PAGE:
by Darius Kazemi, Jan 27 2019
RFC-27 is a revision of RFCs 10, 16, and 24, which build on RFC-3. All of these documents attempt to define the scope of an RFC. This one was authored by Steve Crocker on Dec 9th, 1969.
The technical content
This document is identical to RFC-24, except for a few typo corrections and the addition of Thomas O'Sullivan of Raytheon.
Raytheon is an enormous U.S. defense contractor based in the Boston area. It was founded in 1922 by Laurence K. Marshall and Vannevar Bush. They started as an electronic parts manufacturer for household appliances. By World War II it turned out that their expertise was highly relevant to the manufacture of radar systems and from that point on, warfare was their main business. While they aren't particularly known for their advances in computing, it makes perfect sense that they would have been included in the early ARPANET discussions.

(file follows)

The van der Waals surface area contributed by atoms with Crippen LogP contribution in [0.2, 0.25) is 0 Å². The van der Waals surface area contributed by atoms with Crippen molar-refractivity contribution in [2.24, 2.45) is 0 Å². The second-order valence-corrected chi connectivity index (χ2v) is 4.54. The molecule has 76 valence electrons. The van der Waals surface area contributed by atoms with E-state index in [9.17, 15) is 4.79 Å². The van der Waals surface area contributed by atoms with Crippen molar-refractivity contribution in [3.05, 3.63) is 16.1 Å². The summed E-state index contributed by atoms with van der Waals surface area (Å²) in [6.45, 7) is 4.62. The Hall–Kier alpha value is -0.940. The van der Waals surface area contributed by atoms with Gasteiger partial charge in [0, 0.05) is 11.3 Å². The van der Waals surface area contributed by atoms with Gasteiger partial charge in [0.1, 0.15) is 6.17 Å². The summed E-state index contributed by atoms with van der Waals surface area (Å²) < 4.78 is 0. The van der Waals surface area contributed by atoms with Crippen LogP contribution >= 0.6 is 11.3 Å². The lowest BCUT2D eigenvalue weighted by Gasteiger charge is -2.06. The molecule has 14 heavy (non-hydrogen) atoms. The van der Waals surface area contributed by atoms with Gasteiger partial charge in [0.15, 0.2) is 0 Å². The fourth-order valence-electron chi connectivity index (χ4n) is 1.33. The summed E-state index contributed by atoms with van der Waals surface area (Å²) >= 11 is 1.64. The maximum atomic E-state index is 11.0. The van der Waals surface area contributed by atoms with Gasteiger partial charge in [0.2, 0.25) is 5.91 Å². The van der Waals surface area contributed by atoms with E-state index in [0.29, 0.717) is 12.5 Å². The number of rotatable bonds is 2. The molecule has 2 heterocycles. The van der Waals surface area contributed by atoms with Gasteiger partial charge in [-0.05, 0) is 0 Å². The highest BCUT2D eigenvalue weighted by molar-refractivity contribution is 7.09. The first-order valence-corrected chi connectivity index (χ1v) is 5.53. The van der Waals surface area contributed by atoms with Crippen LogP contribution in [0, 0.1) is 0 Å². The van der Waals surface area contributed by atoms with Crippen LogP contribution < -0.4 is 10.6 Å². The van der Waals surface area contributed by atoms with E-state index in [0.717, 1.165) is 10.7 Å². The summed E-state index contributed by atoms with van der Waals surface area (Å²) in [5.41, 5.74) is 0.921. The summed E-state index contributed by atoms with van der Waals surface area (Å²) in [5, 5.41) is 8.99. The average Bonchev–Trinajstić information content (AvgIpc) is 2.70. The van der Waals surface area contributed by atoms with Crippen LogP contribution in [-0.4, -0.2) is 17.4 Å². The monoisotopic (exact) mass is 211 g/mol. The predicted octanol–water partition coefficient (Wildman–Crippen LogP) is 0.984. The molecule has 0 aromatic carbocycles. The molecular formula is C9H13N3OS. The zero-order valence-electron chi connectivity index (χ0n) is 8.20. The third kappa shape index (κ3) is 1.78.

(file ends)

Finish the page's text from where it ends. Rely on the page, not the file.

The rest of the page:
If you are interested in computer history you probably know Bush from his article “As We May Think”, published in The Atlantic in the waning days of World War II. In that famous article, he laid out many basic computing ideas in front of a general audience for the first time, including concepts similar to hypertext and the desktop computer. He was an enormous influence on many of the people working on ARPANET, including Doug Engelbart and his lab at SRI.
Thomas O'Sullivan died in January 2007. I mention this mostly because his obituary references a scholarship fund in his name at Science Club for Girls, a really great educational nonprofit in the Boston area that I've had the pleasure of working with. This is me encouraging you to give them some money because hey, it would probably please O'Sullivan. It would certainly please me.